72
Hf
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Hafnium
73
Ta
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Tantalum
74
W
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Tungsten
75
Re
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Rhenium
76
Os
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Osmium
77
Ir
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Iridium
78
Pt
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Platinum
79
Au
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Gold
80
Hg
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Mercury
81
Tl
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Thallium
82
Pb
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Lead
83
Bi
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Bismuth
84
Po
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Polonium
85
At
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Astatine
86
Rn
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Radon
7 87
Fr
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Francium
88
Ra
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Radium
104
Rf
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Rutherfordium
105
Db
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Dubnium
106
Sg
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Seaborgium
107
Bh
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Bohrium
108
Hs
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Hassium
109
Mt
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Meitnerium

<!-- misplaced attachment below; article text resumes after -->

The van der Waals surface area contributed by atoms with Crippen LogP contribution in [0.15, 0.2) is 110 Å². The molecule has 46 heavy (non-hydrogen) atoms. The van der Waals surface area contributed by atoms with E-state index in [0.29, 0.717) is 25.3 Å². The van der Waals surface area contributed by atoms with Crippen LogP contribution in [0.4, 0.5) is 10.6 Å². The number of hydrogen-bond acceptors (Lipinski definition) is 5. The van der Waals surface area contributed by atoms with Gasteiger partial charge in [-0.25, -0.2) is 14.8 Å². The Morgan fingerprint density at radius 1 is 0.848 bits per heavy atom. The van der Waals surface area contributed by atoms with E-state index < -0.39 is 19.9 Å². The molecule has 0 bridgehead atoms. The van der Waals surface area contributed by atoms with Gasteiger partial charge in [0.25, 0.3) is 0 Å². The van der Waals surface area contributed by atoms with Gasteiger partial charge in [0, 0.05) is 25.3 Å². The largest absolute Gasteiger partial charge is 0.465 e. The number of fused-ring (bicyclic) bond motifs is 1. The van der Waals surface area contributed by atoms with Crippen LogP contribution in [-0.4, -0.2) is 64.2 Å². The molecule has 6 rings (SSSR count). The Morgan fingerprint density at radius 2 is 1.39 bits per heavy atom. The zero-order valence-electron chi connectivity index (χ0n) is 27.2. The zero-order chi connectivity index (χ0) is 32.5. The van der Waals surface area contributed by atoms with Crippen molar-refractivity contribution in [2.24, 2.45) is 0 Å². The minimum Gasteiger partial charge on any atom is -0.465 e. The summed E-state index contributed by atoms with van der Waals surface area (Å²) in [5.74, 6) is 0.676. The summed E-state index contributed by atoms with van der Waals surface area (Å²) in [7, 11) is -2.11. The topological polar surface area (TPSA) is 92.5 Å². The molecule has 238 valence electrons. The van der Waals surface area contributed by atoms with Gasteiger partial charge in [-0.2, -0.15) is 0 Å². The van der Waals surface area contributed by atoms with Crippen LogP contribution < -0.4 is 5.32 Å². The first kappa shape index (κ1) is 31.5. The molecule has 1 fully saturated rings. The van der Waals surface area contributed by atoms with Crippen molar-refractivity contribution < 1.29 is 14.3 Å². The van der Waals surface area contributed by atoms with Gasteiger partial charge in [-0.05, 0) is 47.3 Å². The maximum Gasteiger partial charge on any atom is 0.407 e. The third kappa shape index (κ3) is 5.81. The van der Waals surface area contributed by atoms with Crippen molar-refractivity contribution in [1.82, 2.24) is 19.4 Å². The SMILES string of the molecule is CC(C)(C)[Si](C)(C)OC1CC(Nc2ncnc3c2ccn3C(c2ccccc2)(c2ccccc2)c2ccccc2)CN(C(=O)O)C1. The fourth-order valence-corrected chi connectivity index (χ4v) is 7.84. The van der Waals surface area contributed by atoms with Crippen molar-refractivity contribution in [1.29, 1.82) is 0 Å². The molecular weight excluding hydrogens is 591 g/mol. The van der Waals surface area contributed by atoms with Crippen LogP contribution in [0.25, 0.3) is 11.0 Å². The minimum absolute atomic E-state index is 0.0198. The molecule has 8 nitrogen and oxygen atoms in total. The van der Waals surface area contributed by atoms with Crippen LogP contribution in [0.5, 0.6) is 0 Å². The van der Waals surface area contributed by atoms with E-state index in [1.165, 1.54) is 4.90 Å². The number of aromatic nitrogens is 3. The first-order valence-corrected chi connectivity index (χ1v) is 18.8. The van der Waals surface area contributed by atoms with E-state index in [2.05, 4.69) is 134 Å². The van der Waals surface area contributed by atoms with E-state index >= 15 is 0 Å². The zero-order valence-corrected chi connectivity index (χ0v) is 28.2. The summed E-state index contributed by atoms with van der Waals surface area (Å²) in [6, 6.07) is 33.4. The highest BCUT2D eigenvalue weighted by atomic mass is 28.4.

110
Ds
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Darmstadtium
111
Rg
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Roentgenium
112
Cn
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Copernicium
113
Nh
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Nihonium
114
Fl
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Flerovium
115
Mc
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Moscovium
116
Lv
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Livermorium
117
Ts
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Tennessine
118
Og
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Oganesson
57
La
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Lanthanum
58
Ce
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Cerium
59
Pr
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Praseodymium
60
Nd
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Neodymium
61
Pm
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Promethium
62
Sm
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Samarium
63
Eu
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Europium
64
Gd
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Gadolinium
65
Tb
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Terbium
66
Dy
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Dysprosium
67
Ho
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Holmium
68
Er
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Erbium
69
Tm
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Thulium
70
Yb
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Ytterbium
71
Lu
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Lutetium
89
Ac
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Actinium
90
Th
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Thorium
91
Pa
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Protactinium
92
U
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Uranium
93
Np
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Neptunium
94
Pu
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Plutonium
95
Am
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Americium
96
Cm
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Curium
97
Bk
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Berkelium
98
Cf
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Californium
99
Es
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Einsteinium
100
Fm
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Fermium
101
Md
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Mendelevium
102
No
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Nobelium
103
Lr
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Lawrencium